Transforming health systems: the vital role of water, sanitation and hygiene

31 May 2018
Individuals, Health
According to the World Health Organization a newborn in low- and middle-income countries dies every minute from infections related to a lack of clean water and an unclean environment. Providing water, adequate toilets and hygiene in homes and health centers would help support these newborns to survive and thrive.
Alison Macintyre, WaterAid Australia, Health Researcher

Health centers without water, sanitation and soap for handwashing in low and middle-income countries are contributing to thousands of patient deaths and risking the global rise of antimicrobial resistance, warns a new report from WaterAid, which calls for urgent action.

Released at the opening of the World Health Assembly (21 May), following UN Secretary General António Guterres’s call for the international community to prioritize action on water, sanitation and hygiene in healthcare facilities, the report is a manifesto for change for governments and donors, to ensure all health centers around the world have access to these vital facilities by 2030, as part of the drive to achieve universal health coverage.

According to the World Health Organization and UNICEF 38% of healthcare facilities across low and middle-income countries lack access to a water source, one in five (19%) are without access to adequate toilets, and over a third (35%) are without adequate facilities for washing hands with soap. Babies born in health centers in these countries are up to 20 times more likely to develop neonatal sepsis, and 15% of all patients in these settings acquire at least one infection during a hospital stay. Many of these deaths would be preventable if conditions in these health centers had access to clean water and adequate toilets and if hands were routinely washed.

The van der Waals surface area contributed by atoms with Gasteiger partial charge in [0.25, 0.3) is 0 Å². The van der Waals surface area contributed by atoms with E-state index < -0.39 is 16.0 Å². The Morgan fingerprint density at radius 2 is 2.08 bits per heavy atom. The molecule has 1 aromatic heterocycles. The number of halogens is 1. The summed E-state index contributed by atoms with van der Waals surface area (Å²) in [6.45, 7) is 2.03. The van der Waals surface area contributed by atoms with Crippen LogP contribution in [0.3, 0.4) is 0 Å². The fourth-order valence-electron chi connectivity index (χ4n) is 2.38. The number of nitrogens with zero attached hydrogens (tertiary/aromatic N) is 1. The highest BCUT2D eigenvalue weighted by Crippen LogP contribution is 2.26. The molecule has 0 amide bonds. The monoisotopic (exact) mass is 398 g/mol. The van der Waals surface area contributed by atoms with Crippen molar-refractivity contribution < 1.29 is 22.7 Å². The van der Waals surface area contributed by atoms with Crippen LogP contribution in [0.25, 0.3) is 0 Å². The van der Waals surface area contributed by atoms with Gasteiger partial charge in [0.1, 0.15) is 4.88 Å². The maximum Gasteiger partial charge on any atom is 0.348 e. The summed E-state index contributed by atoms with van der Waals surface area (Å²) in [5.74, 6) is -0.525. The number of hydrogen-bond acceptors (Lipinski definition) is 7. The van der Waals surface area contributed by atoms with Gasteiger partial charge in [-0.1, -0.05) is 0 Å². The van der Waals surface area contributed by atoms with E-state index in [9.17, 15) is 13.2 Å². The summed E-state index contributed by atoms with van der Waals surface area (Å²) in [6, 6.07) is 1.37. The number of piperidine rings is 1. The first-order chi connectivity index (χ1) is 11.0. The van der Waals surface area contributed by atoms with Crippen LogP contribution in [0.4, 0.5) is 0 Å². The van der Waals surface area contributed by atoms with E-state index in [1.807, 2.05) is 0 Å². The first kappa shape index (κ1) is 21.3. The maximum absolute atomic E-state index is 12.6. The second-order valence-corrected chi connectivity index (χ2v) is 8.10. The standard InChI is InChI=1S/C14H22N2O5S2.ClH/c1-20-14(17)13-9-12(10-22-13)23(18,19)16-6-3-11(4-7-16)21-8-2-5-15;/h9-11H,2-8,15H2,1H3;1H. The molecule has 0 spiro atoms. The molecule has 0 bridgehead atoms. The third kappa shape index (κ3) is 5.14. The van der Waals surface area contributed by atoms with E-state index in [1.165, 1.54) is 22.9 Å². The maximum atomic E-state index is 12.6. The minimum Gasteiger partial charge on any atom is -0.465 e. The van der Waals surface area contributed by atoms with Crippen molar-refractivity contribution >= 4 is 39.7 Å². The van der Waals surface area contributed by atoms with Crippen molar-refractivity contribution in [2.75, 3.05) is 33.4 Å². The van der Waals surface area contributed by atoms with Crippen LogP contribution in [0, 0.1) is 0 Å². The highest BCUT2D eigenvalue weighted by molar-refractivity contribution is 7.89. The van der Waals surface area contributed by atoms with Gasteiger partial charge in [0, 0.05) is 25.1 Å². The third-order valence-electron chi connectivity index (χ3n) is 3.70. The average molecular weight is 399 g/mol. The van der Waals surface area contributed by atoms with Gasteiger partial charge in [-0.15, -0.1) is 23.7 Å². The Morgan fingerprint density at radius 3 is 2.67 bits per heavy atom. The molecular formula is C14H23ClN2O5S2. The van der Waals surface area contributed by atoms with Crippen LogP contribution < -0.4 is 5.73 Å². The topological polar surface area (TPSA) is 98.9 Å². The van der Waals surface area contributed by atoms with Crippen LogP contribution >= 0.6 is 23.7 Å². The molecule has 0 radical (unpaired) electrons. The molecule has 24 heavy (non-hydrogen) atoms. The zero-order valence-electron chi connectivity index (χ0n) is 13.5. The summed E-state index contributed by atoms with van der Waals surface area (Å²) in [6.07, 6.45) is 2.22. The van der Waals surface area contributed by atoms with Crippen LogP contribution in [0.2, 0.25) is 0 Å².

Another major study, released earlier this year, showed the situation could be far worse with half (50%) of healthcare facilities surveyed lacking access to piped water while a third (33%) are without access to improved toilets, and even more (39%) do not have facilities for washing hands with soap.

Nurse washes her hands at health center in Mali.
Image: WaterAid/ Basile Ouedraogo

Treating patients in dirty and unhygienic conditions makes the jobs of midwives, nurses and doctors impossible, and has tragic consequences.

WaterAid’s report Transforming Health Systems: the vital role of water, sanitation and hygiene, argues that governments must act now to better coordinate between ministries and organizations focused on health and those leading on water, sanitation and hygiene, and ensure water, sanitation and hygiene are properly integrated into national healthcare policies, programs and strategies. Effective, long-term financing by governments and donors must also be prioritized to ensure these essential building blocks of quality healthcare are sustainable and governments must ensure that progress is properly monitored within the health system.

Report author and health researcher for WaterAid Australia, Alison Macintyre, says:

In Transforming Health Systems, WaterAid offers a manifesto for change; showcasing a set of solutions based on our experience working with governments across the world which, if properly implemented, we believe will help ensure that Universal Health Coverage is transformed from a promise to a reality for all.

Doctor and patient look at baby girl at health center in Tanzania.
Image: WaterAid/ James Kiyimba

Drawing on examples of WaterAid’s work in healthcare facilities from Cambodia to Nicaragua, Myanmar to Malawi Transforming Health Systems makes a series of recommendations to health ministries in order to address the crisis faced by healthcare facilities globally, including:

  • Embed the need for water, sanitation and hygiene in healthcare facilities as a core priority for investment across all relevant health efforts, including maternal and newborn health, tackling antimicrobial resistance, health emergency preparedness, infection prevention and control, sexual and reproductive health and rights, quality of care and plans for achieving Universal Health Coverage.

  • Strengthen coordination between ministries of health, water, sanitation and hygiene, and finance, with researchers, UN agencies, NGOs and healthcare professional groups.

  • Actively engage with local communities, healthcare users, frontline health workers and vulnerable groups to ensure that progress towards better health systems is socially inclusive and responsive to the needs of everyone, leaving no one behind.

  • Put in place national minimum standards for water, sanitation and hygiene in all government and private healthcare settings, and ensure these are adhered to, with improvement plans and the necessary investment put in place where needed.